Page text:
Our lab is trying to better understand the etiology and treatment of psychopathology and related health problems. In particular, we seek to understand the mechanisms underlying the associations between specific risk and protective factors and subsequent outcomes.
We are interested in numerous risk factors across development and at multiple levels of analysis. For example, we are currently exploring the following risk factors (these are just a couple of examples):
- Pregnancy-related risks, including stress, smoking, and infection during pregnancy;
- Medication use, including maternal prescription during use during pregnancy and ADHD medication use across the lifespan;
- Parental psychopathology, including schizophrenia, depression, suicidal behavior, and substance use problems;
- Neighborhood characteristics, including neighborhood deprivation, number of teenage mothers, and exposure to suicidal behavior in the area.
We are interested in the following outcomes across a number of domains (again, these are just a couple of examples):
- Pregnancy-related problems, such as low birth weight and preterm birth, as well as infant mortality;
- Childhood neuropsychiatric problems, including autism, ADHD, and epilepsy;
- Psychiatric problems (e.g., conduct problems, substance use problems, depression, and anxiety) and criminality during adolescence and young adulthood;
- Suicidal behavior, including suicides and suicide attempts;
- Severe mental illness in adults, including schizophrenia and bipolar disorder;
- Life course variables, such as age at first sex, academic achievement, highest level of education.
Because researchers will only be able to identify causal risk factors by using multiple perspectives we are currently utilizing three approaches to study the processes that underlie the association between these risk factors and measures of offspring well-being: (1) quasi-experimental designs, (2) longitudinal analyses, and (3) intervention studies.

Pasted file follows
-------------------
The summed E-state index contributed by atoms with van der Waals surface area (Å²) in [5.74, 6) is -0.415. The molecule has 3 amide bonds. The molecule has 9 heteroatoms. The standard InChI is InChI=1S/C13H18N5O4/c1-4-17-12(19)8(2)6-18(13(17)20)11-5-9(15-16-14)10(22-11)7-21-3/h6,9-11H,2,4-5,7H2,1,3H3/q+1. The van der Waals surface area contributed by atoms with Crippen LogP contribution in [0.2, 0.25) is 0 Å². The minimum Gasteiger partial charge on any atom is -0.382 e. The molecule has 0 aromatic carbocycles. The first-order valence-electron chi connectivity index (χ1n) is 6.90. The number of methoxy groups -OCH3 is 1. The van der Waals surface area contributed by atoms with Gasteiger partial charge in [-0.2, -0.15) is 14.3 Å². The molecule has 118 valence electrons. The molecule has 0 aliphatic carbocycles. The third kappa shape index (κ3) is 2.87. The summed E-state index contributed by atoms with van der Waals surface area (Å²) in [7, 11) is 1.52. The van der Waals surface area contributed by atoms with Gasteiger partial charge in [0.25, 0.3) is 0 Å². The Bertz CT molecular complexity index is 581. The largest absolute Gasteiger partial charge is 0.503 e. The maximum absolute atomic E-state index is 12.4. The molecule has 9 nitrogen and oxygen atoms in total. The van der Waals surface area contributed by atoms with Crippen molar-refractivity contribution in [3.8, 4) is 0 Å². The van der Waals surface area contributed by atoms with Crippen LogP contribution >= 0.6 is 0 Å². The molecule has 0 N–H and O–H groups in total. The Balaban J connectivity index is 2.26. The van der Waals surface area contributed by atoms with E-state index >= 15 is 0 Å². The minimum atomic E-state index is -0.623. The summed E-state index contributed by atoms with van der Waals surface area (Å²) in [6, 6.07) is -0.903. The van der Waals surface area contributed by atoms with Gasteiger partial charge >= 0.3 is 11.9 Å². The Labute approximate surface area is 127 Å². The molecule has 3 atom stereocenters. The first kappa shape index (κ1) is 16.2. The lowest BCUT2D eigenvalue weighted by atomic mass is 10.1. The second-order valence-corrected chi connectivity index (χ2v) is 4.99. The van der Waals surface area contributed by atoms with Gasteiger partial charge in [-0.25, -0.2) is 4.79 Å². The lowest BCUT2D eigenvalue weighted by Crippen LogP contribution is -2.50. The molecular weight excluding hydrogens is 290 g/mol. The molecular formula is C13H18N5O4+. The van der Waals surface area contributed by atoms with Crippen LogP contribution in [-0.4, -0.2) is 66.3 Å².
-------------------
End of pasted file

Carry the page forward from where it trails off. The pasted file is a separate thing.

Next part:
We use several advanced designs that rigorously test alternative hypotheses when we examine how specific environmental risk and protective factors influence the outcomes. These approaches provide a more rigorous test of causality than traditional family and epidemiologic studies that compare unrelated individuals because the designs account for unmeasured genetic and environmental confounds associated with the “putative” risk and protective factors. In particular, we use within-individual comparisons (e.g., we examine the risks of ADHD medication use when the same individual is on and off medication), sibling-comparisons (e.g., we compare siblings who are differentially exposed to maternal smoking during pregnancy), cousin-comparisons (e.g., we study cousins who are differentially exposed to parental suicide), and offspring of twins (e.g., we study the offspring of identical twins who differed in their age at first childbearing).
Longitudinal analyses constitute the second major research program that we are using to study causal mechanisms. One of the main limitations of cross-sectional research is the inability to account for reciprocal influences. We, therefore, analyze longitudinal studies to examine the development of children’s adjustment over time and how environmental factors influence and are influenced by individuals. Longitudinal analyses also provide the opportunity to whether there are sensitive periods of development.
Our third major research approach is the use of intervention studies. We are primarily focused on intervention studies for couples going through divorce/separation. We are currently conducting a randomized controlled study in a family court in Marion County (Indianapolis) and in a mediation center (in Washington, DC). These studies specifically examine whether court interventions or different types of mediation help the parents and their children. Plus, the ability to randomly assign couples to different conditions also provides a powerful approach to the study of causal processes, specifically related to family constructs. Please note this research is conducted in collaboration with Dr. Amy Holtzworth-Munroe.
In summary, our research program enables us to study risk and protective factors through multiple approaches, each with its own strengths and weaknesses. As indicated by the range of questions addressed in these studies, we enjoy considering research issues from multiple angles and integrating theory from different fields, such as clinical psychology, developmental psychology, epidemiology, sociology, public health, behavior genetics, and medicine.